On Thu, 20 Sep 2007, Markus Gothe wrote:
> GCC 4.1.2 has been stable for a long time now, maybe you better
> upgrade your binutils instead...
I'd been using 4.2.1 -- I don't want to downgrade to 4.1.2. (btw from
the discussion on gcc's bugzilla it appears the bug wasn't resolved
in 4.1.2 either?)
> Satyam Sharma wrote:
> > Hi Maciej,
> > On Thu, 20 Sep 2007, Maciej W. Rozycki wrote:
> > >
> > > On Wed, 19 Sep 2007, Andrew Morton wrote:
> > > >
> > > > This initialisation to zero is not good.
> > > >
> > > > Because if some error-path code forgot to do `err = -EFOO' then
> > > > probe() will return zero and the driver will leave things in
> > > > half-initialised state and will then proceed as if things had
> > > > succeeded. It will crash.
> > >
> > > GCC used to complain: "`foo' might be used uninitialized..." and
> > > this is the usual cure; let me see if this not the case anymore
> > > (I have 4.1.2).
> > Even so, initializing to zero isn't quite good. You could use the
> > uninitialized_var() (once you've confirmed that the warning is
> > bogus). However, some maintainers may still nack
> > uninitialized_var() usage, quite legitimately.
> > > > So it's better to leave this local uninitialised, because we
> > > > really want to get that compiler warning if someone forgot to
> > > > set the return value.
> > > Yes of course, barring the issue mentioned. Note the message
> > > above is not the same as: "`foo' is used uninitialized..." that
> > > would be reported in the case which you are concerned of.
> > Firstly, "may be used uninitialized" can still be a bug.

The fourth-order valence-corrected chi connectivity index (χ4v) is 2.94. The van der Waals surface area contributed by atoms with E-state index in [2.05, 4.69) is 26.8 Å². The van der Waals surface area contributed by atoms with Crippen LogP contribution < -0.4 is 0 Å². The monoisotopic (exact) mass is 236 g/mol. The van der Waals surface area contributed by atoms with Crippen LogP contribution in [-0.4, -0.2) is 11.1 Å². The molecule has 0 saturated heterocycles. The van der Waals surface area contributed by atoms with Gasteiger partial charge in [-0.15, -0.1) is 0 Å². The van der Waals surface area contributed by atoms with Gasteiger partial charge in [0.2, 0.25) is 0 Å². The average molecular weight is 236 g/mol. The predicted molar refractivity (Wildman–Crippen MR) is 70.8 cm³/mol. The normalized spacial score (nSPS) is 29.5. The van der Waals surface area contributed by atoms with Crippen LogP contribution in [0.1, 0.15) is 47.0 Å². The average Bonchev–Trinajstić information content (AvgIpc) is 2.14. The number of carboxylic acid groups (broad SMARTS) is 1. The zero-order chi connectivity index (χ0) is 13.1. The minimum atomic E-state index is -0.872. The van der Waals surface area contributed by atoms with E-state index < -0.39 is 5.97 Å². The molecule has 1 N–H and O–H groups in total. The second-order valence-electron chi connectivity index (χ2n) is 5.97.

> > Secondly, latest gcc is *horribly* buggy (and has been so for last
> > several releases including 4.1, 4.2 and 4.3 -- 3.x was good). See:
> > http://gcc.gnu.org/bugzilla/show_bug.cgi?id=33327
> > http://gcc.gnu.org/bugzilla/show_bug.cgi?id=18501
> > We'd been hurling all sorts of abuses on gcc for quite long (when
> > it fails to detect these "false positive" cases), but now, it turns
> > out it is quite easy to write *genuinely* buggy code that still
> > won't get any warnings, neither the "is used" nor "may be used"
> > one!
> > In short, there are three ways to fix these false positive
> > warnings:
> > 1. Do nothing, there are enough "uninitialized variable" warnings
> > anyway, and hopefully, one day GCC would clean up its act.
> > 2. Use uninitialized_var() to shut it up (only if it's genuinely
> > bogus).
> > 3. Do something like the following legendary patch :
> > http://kegel.com/crosstool/crosstool-0.43/patches/linux-18.104.22.168/arch_alpha_kernel_srcons.patch
> > i.e., explicitly change the structure/logic of the function to make
> > it obvious enough to gcc that the variable will not be used
> > uninitialized.
> > Satyam
> >  That was a funny case -- the alpha linux maintainer is also a
> > gcc maintainer. Alpha even sets -Werror, so either he had to fix
> > the kernel code that produced the warning, or go fix GCC to not
> > warn about it -- he chose the former :-)